That was you, right? That did the Flintstones thing in the Melvins thing?

Oh, yeah.

I didn't know that when I read it. There was a lot of good writing in that book, but that one I was reading on the way to the subway and I had to stop because I was laughing out loud. It's so ridiculous! I'm guessing that's based on uhh...uhh...uhh...those old, uh.... I forgot the term now! Er, um, absurd? Theatre of the Absurd? Or is it just like nihilist? What's it based on?

Well, I always liked that kind of stuff. But Kevin said, "Hey, we're gonna do this book. You wanna email me something to go in it?" "Well, what do you want?" "I don't know. Just write anything." I was like, "Okay, I'll write ANYTHING." I think I wrote that more or less in one shot in the body of the email. Then I looked at it and thought, "Well, that's not enough," so I wrote that little poem and I sent that off. And it was like, "Okay." And I was under the impression that this was just like a booklet that's gonna come with a CD, or a Xeroxed thing. I had no idea it was gonna be a big coffee table book. But they seemed to like it, so cool.

It's a good book. With some of the weirdest artwork I've seen in a long time.

It's a piece of genius. When I was out there, Buzz showed me the proof and I was just like, "Oh my fucking God. This is glorious."

Why did it occur to him to do that? Because his wife is an artist?

I don't know. They're always looking for something weird to do. It's like, "Oh, we can't." "Oh. Well, we will." "Well, what will go in it?" "Well, we don't know. We'll ask our friends!"

I was thrilled to see that they pulled a bunch of quotes from my web site for the "Critics" section in the back.

Oh cool!

Yeah. It was like, "Hey! I recognize that!"

I don't have a copy yet, so I've only gotten a chance to skim it.

Oh. Man, it's good.

I'm dying to actually have it in my hands.

It's not often I run across even one writer whose stuff I enjoy. There are so many good writers in this thing. Really witty people who write well. And the art is really incredible. A bunch of funny photos too.

You know, I really hope that that book gets noticed by the sort of people it should be noticed by. Not that the hip alt literati will latch onto it or anything, but I would love to see like that fucker who writes, umm.... Greil Marcus. I would love to say, "Okay, what do you think of this? I've heard enough blather from you people about post-modernism yadda yadda yadda for so fucking long and it's clear that you don't know what the fuck you're talking about. How do you handle people who have really good, really fresh-ass ideas and combine it all together into this monstrous fucking tome?" I would just love to say, "Okay, dissect this. Go ahead. Try and dissect this." I think those guys are geniuses.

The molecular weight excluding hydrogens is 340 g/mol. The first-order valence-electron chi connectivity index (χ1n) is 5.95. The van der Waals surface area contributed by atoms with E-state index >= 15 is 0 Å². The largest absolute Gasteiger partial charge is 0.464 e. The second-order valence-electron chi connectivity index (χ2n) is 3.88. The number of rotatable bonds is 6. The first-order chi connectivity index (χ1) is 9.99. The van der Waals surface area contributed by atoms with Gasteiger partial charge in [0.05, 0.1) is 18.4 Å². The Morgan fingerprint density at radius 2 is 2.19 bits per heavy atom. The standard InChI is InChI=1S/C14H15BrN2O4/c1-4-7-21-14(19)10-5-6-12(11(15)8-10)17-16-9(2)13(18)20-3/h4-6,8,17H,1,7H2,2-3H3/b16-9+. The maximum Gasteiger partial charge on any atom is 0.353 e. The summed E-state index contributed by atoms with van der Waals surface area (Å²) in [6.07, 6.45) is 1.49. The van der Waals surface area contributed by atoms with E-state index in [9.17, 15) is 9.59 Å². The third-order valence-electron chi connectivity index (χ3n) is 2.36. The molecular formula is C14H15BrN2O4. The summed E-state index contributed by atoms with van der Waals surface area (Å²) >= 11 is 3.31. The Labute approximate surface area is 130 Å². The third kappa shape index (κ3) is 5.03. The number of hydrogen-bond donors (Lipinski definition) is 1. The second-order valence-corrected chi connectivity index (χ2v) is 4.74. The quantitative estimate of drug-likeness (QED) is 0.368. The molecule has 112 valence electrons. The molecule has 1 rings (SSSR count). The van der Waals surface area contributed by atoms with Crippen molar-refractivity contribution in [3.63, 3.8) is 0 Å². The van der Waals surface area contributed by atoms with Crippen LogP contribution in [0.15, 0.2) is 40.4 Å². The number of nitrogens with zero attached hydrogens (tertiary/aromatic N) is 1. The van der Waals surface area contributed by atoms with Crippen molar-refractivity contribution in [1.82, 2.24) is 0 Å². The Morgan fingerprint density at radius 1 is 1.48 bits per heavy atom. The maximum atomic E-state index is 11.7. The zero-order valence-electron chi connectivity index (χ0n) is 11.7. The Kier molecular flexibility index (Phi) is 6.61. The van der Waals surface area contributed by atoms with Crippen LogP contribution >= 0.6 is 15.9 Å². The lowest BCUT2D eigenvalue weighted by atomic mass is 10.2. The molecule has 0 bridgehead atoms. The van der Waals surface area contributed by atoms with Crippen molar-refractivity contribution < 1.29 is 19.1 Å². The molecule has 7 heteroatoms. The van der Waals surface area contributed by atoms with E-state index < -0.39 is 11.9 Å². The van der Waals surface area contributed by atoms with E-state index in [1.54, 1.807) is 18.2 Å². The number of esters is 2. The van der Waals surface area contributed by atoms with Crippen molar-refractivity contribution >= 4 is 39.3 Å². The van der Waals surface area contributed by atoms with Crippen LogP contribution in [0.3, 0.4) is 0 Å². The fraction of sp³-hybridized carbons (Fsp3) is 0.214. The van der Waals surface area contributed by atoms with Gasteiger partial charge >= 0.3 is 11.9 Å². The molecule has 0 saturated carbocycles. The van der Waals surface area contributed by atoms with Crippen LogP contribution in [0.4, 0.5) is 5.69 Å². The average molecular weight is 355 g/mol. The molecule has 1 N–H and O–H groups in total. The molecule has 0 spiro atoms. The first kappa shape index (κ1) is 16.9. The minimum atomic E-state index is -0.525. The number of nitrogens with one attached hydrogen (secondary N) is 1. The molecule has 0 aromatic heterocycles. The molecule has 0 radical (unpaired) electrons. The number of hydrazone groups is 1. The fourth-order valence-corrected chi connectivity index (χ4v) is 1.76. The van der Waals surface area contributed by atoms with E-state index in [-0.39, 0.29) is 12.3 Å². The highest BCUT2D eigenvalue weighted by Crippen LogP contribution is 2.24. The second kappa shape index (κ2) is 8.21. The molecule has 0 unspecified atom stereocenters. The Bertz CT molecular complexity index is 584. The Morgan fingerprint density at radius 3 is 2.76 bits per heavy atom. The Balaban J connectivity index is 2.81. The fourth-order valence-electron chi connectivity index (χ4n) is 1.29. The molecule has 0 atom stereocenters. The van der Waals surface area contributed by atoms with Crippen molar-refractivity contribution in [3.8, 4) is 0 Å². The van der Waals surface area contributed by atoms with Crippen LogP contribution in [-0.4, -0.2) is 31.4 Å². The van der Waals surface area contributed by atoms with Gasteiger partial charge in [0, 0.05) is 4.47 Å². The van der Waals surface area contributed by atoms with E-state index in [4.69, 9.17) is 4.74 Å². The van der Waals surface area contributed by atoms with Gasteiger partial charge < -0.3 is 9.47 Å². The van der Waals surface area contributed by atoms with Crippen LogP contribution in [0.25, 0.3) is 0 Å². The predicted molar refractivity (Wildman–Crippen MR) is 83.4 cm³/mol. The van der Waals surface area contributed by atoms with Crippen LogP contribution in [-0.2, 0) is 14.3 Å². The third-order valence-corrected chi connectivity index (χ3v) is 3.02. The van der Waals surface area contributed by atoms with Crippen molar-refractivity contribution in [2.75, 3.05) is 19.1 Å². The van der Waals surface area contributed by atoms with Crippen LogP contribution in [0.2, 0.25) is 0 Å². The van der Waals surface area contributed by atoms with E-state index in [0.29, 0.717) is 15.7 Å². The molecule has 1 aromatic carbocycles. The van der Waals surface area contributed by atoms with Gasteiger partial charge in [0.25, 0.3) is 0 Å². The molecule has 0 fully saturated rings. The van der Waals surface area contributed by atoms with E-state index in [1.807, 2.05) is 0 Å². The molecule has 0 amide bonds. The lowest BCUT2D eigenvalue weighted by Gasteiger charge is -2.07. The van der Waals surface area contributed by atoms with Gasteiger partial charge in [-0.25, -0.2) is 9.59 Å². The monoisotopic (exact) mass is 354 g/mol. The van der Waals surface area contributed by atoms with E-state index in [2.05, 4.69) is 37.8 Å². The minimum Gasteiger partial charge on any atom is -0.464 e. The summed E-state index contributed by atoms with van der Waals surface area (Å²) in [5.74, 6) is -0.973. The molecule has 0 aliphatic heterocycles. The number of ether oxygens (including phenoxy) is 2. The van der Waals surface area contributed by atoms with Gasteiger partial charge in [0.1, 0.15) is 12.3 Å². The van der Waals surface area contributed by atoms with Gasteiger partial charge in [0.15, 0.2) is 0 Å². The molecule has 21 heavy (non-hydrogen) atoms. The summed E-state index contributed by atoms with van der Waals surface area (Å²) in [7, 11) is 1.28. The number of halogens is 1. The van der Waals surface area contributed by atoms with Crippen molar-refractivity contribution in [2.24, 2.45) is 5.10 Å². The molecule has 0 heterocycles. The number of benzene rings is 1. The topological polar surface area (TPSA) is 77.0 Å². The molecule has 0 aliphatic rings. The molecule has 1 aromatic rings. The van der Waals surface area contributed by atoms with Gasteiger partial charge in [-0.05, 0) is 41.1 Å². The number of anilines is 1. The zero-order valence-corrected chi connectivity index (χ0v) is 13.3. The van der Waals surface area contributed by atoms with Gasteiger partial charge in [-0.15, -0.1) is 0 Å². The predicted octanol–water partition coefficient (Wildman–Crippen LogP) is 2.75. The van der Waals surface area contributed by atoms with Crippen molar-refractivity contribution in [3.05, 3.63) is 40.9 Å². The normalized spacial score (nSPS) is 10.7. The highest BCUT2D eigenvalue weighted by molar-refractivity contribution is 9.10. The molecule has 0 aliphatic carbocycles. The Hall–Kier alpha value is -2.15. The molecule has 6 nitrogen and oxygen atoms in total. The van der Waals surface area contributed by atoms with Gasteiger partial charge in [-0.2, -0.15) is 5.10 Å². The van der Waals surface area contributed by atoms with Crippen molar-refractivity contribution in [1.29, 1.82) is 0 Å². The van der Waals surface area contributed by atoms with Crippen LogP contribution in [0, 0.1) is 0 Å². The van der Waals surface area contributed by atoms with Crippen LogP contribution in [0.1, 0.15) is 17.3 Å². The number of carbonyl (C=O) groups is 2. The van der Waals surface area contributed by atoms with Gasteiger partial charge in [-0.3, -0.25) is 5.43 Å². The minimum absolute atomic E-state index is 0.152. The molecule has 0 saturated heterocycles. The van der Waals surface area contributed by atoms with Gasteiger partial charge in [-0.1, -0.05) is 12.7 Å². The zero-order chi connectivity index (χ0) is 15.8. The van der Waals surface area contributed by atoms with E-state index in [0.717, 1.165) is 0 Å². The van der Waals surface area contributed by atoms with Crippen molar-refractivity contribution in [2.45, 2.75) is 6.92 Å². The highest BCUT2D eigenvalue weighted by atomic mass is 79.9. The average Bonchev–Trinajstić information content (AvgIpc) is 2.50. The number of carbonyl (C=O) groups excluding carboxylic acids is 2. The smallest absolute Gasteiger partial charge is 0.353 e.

Yeah. I agree with that.

That's the kind of band that excites me. I don't know - the whole idea of a band having such weird ideas. With bands I've been in, it's always been kinda like flying by the seat of your pants kinda shit. Half-assed in a lot of ways. But they seem to be incredibly gifted at just coming up with, taking an idea, taking it out and examining it from like 30 different angles and then spitting it out in the absolutely best way it could be done. Like they could have gotten any goofyass person to sing "Smells Like Teen Spirit," but they got Leif Garrett. You know? How genius is that? You couldn't do a better, wittier repudiation of that whole dufus grunge rock vibe than to have Leif Garrett sing on it.

I just love how willing they are to - I mean, when you buy a Melvins album, you never really know what you're getting.


The first couple of albums you could tell what you were getting, but boy they really took a lot of left turns and kept taking them these last 10-15 years or so.

Always something fresh. I had always liked them, but I hadn't paid anywhere near as much close attention as I should've until after Kevin joined. Because of course he's my friend and stuff. But then I really started taking close heed to what was going on there, and I was like, "Wow!" It just really gelled in an interesting way. And I think he adds a lot to them too; he has all those weirdass toys onstage - the dolls and the fire alarms and all that. It adds this kind of out-of-left-field dada element to everything. It's just like added energy.

I was a little - not bothered - but I was kinda like, "Ah, it's too bad that the bass isn't as important in this band as it was in the Cows, because he had such a big part in the Cows." And then I was talking to Kevin when I interviewed him like a year ago, and he was talking about all the bass stuff he did on "Hostile Ambient Takeover." And I went, "Really? I didn't really notice it much." And he said, "Listen again. All the stuff that sounds like guitar is bass." And I listened again and -- he's right! It's just that there's a ton of distorted bass stuff going on that I thought was guitar!